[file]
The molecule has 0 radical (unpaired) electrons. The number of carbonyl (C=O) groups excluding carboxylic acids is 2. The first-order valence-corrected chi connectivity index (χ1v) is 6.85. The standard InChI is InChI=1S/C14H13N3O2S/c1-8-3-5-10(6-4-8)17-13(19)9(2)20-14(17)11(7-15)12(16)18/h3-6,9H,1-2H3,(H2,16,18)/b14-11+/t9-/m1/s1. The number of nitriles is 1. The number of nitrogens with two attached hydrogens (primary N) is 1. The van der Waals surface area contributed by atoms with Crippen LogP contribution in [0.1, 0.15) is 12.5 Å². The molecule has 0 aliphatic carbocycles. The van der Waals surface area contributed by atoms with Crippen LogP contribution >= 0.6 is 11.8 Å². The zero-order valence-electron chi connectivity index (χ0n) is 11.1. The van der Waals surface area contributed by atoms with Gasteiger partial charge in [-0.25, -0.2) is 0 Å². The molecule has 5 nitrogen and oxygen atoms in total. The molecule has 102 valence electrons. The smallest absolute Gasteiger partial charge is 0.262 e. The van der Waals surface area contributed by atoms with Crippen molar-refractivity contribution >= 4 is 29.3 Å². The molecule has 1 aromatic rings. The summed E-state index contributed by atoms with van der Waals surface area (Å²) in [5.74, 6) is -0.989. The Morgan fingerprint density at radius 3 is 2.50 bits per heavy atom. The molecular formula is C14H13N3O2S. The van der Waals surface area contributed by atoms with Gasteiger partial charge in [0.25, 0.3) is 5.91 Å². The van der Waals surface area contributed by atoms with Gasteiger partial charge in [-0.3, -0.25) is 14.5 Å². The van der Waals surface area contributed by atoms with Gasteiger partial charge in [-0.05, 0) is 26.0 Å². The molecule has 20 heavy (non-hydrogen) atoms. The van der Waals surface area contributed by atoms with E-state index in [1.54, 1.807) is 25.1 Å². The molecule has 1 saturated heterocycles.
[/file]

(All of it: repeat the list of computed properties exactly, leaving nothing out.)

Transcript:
The molecule has 0 radical (unpaired) electrons. The number of carbonyl (C=O) groups excluding carboxylic acids is 2. The first-order valence-corrected chi connectivity index (χ1v) is 6.85. The standard InChI is InChI=1S/C14H13N3O2S/c1-8-3-5-10(6-4-8)17-13(19)9(2)20-14(17)11(7-15)12(16)18/h3-6,9H,1-2H3,(H2,16,18)/b14-11+/t9-/m1/s1. The number of nitriles is 1. The number of nitrogens with two attached hydrogens (primary N) is 1. The van der Waals surface area contributed by atoms with Crippen LogP contribution in [0.1, 0.15) is 12.5 Å². The molecule has 0 aliphatic carbocycles. The van der Waals surface area contributed by atoms with Crippen LogP contribution >= 0.6 is 11.8 Å². The zero-order valence-electron chi connectivity index (χ0n) is 11.1. The van der Waals surface area contributed by atoms with Gasteiger partial charge in [-0.25, -0.2) is 0 Å². The molecule has 5 nitrogen and oxygen atoms in total. The molecule has 102 valence electrons. The smallest absolute Gasteiger partial charge is 0.262 e. The van der Waals surface area contributed by atoms with Crippen molar-refractivity contribution >= 4 is 29.3 Å². The molecule has 1 aromatic rings. The summed E-state index contributed by atoms with van der Waals surface area (Å²) in [5.74, 6) is -0.989. The Morgan fingerprint density at radius 3 is 2.50 bits per heavy atom. The molecular formula is C14H13N3O2S. The van der Waals surface area contributed by atoms with Gasteiger partial charge in [0.25, 0.3) is 5.91 Å². The van der Waals surface area contributed by atoms with Gasteiger partial charge in [-0.3, -0.25) is 14.5 Å². The van der Waals surface area contributed by atoms with Gasteiger partial charge in [-0.05, 0) is 26.0 Å². The molecule has 20 heavy (non-hydrogen) atoms. The van der Waals surface area contributed by atoms with E-state index in [1.54, 1.807) is 25.1 Å². The molecule has 1 saturated heterocycles.